Just over 2 weeks ago Matthew and I recorded our first podcast conversation in 5 years. 2 weeks ago he was getting himself mentally and physically prepared to take on chemo therapy, knowing it would be bad, but how bad would it get? 2 weeks of chemo therapy and its horrid side effects, today Matthew checks in to talk about how his daily struggle is progressing. We also talk about family, friends, the internet, gaming and how it all ties into this ongoing battle to live.
Matthew Karamoon is a longtime friend of this podcast who over the years has contributed his observations on and off the air. This summer he learned that he is dying of cancer that is uncurable. In an effort to survive longer and have more time with his young family, he is persuing immune therapy that comes at a price tag he cannot afford. Therefore we as a community of friends and yes even strangers, are getting involved and helping Karamoon get the therapy he needs. On today’s program I talk about Karamoon and go back to moments where he has been on the program. The goal here is to get more support… so if you’re reading or listening.. I’m talking to you.
If you’ve been alive for a few decades you’ve surely noticed how fast time passes and how things seem to change, sometimes even without us fully comprehending what has happened. Once a year, somewhere in Germany, several thousand enthusiastic individuals get together to consider those changes and look into what else is possible in the future. Beyond that, old and new friends get a chance to catch up, share knowledge, and maybe even get inspired.
This event, known as the Chaos Communication Congress, has brought me friends and acquaintences that I feel very fortunate to have and look forward to seeing year after year. Two such friends and fellow audiofiles, join me on today’s program to kickoff CTRP 2015 properly; by reporting from the congress and evaluating what this meeting is all about and how this thing connects to the big thing out there. Today on the program: Emmanuel and Kyle of 2600 Magazine, Off the Hook and Off the Wall.
Much can be learned from 30 years of watching the international hacker community develop, or a decade of watching China do the same. From the broadcast area of the 30th Chaos Communication Congress in Hamburg, Germany, this week I am joined by internet audio pioneer Tim Pritlove and the guru of all things blinking and TV turning off, Mitch Altman. Together we discuss just what is and has happened at this world famous event this year and what it all means for the big picture of work, life, and tube messaging.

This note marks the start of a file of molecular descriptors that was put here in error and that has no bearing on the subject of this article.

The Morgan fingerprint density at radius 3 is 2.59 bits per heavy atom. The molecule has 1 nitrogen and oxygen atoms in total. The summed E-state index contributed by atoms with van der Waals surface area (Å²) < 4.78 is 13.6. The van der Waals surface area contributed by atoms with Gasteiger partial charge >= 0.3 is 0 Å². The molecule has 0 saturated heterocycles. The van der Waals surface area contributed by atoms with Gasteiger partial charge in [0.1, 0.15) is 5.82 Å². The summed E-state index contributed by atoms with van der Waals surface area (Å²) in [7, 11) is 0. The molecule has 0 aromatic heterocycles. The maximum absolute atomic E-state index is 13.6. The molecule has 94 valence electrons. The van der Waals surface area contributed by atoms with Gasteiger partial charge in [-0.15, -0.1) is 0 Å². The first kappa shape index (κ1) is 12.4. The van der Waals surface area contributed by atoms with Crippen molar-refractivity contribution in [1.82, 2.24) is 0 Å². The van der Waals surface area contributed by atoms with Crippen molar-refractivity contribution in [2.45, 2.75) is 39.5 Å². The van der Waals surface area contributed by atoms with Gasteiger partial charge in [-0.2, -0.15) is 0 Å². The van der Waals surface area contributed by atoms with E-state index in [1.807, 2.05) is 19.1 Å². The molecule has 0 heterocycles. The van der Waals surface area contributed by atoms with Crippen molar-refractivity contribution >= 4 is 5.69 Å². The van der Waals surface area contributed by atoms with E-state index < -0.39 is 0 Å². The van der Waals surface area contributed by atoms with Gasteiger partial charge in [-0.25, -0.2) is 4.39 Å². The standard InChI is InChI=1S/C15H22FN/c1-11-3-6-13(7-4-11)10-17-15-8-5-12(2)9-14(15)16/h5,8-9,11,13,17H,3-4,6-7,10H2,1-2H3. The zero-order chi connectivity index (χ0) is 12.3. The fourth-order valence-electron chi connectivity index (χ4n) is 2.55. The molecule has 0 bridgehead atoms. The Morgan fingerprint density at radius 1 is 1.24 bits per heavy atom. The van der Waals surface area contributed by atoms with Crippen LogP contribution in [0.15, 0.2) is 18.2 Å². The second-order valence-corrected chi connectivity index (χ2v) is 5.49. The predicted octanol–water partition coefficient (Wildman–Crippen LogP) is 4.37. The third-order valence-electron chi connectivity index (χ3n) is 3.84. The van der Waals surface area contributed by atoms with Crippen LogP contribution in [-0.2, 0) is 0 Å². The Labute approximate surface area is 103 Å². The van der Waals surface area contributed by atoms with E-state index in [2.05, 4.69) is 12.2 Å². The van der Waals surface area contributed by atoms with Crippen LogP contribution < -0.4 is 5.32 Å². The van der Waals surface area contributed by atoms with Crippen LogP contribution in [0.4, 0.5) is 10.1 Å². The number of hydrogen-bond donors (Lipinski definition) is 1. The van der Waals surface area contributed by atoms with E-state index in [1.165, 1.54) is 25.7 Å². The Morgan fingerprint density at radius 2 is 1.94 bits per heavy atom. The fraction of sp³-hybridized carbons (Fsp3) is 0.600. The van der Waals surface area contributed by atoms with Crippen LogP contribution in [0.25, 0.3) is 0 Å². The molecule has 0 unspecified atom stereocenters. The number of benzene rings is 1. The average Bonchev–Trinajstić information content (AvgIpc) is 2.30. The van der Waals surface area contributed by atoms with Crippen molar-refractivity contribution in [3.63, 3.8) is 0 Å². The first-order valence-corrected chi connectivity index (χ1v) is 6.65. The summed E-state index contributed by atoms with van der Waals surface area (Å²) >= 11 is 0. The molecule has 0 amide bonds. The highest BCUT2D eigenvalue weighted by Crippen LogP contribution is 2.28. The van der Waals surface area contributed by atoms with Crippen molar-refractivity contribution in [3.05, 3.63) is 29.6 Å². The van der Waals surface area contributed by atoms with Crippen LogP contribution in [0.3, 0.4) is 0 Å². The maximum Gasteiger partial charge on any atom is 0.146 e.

Hacker Camp, which takes place every two years in Europe, is an event where creative, quirky, and passionate minds from around the world gather to form a temporary physical community where ideas are exchanged. The areas of interest vary greatly, as do the personal stories of those who participate. One area of interest that has long been present at camp is that of conflict resolution, quality of life, and development projects. Making use of tools or knowledge in and from different parts of the world in a effort to improve quality of life for those who desire change and access to technological solutions.
This podcast began as a small conversation on the last day of OHM 2013 among individuals doing projects in South America, the Middle East, Asia and West Africa. As we recorded, the number of participants increased as friends, acquaintances, and curious strangers joined our circle to listen or speak about their project and their impressions of this camp in relation to what is happening in the rest of the world.
My goal with this recording, to make the connections from this temporary microworld that we built, to the rest of the world and the challenges people face everyday. If you enjoy hearing from dedicated, kind hearted, and fum people, listen to this podcast.
Someone joked with me as they watched me sort through video from the 27C3 in Berlin last week – “Blinking lights, computers, nerd humor…that looks like every year of the congress.” Good point, I thought to myself. But I still love gathering and assembling highlights for my own personal record and for others to get a glimpse of what this talented group of people do once a year when we gather.